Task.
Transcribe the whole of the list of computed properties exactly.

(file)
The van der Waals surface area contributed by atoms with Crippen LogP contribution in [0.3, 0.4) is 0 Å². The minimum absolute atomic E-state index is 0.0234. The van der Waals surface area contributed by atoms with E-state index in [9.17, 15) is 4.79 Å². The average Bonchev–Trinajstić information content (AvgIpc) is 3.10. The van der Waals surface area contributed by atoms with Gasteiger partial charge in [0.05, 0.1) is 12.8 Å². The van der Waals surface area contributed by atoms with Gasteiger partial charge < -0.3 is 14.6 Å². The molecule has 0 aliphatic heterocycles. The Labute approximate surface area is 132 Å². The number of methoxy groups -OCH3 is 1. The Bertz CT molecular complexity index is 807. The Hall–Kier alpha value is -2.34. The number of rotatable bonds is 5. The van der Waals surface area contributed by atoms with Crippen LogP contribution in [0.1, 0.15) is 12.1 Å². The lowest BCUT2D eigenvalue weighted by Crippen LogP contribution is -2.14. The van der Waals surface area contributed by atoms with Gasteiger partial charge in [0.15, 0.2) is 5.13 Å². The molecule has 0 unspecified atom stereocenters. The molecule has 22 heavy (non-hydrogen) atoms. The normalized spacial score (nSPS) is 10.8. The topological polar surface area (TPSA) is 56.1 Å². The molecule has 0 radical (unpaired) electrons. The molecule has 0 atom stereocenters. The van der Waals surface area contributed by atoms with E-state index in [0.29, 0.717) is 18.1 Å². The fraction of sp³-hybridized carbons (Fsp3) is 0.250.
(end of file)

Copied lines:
The van der Waals surface area contributed by atoms with Crippen LogP contribution in [0.3, 0.4) is 0 Å². The minimum absolute atomic E-state index is 0.0234. The van der Waals surface area contributed by atoms with E-state index in [9.17, 15) is 4.79 Å². The average Bonchev–Trinajstić information content (AvgIpc) is 3.10. The van der Waals surface area contributed by atoms with Gasteiger partial charge in [0.05, 0.1) is 12.8 Å². The van der Waals surface area contributed by atoms with Gasteiger partial charge < -0.3 is 14.6 Å². The molecule has 0 aliphatic heterocycles. The Labute approximate surface area is 132 Å². The number of methoxy groups -OCH3 is 1. The Bertz CT molecular complexity index is 807. The Hall–Kier alpha value is -2.34. The number of rotatable bonds is 5. The van der Waals surface area contributed by atoms with Crippen LogP contribution in [0.1, 0.15) is 12.1 Å². The lowest BCUT2D eigenvalue weighted by Crippen LogP contribution is -2.14. The van der Waals surface area contributed by atoms with Gasteiger partial charge in [0.15, 0.2) is 5.13 Å². The molecule has 0 unspecified atom stereocenters. The molecule has 22 heavy (non-hydrogen) atoms. The normalized spacial score (nSPS) is 10.8. The topological polar surface area (TPSA) is 56.1 Å². The molecule has 0 radical (unpaired) electrons. The molecule has 0 atom stereocenters. The van der Waals surface area contributed by atoms with E-state index in [0.29, 0.717) is 18.1 Å². The fraction of sp³-hybridized carbons (Fsp3) is 0.250.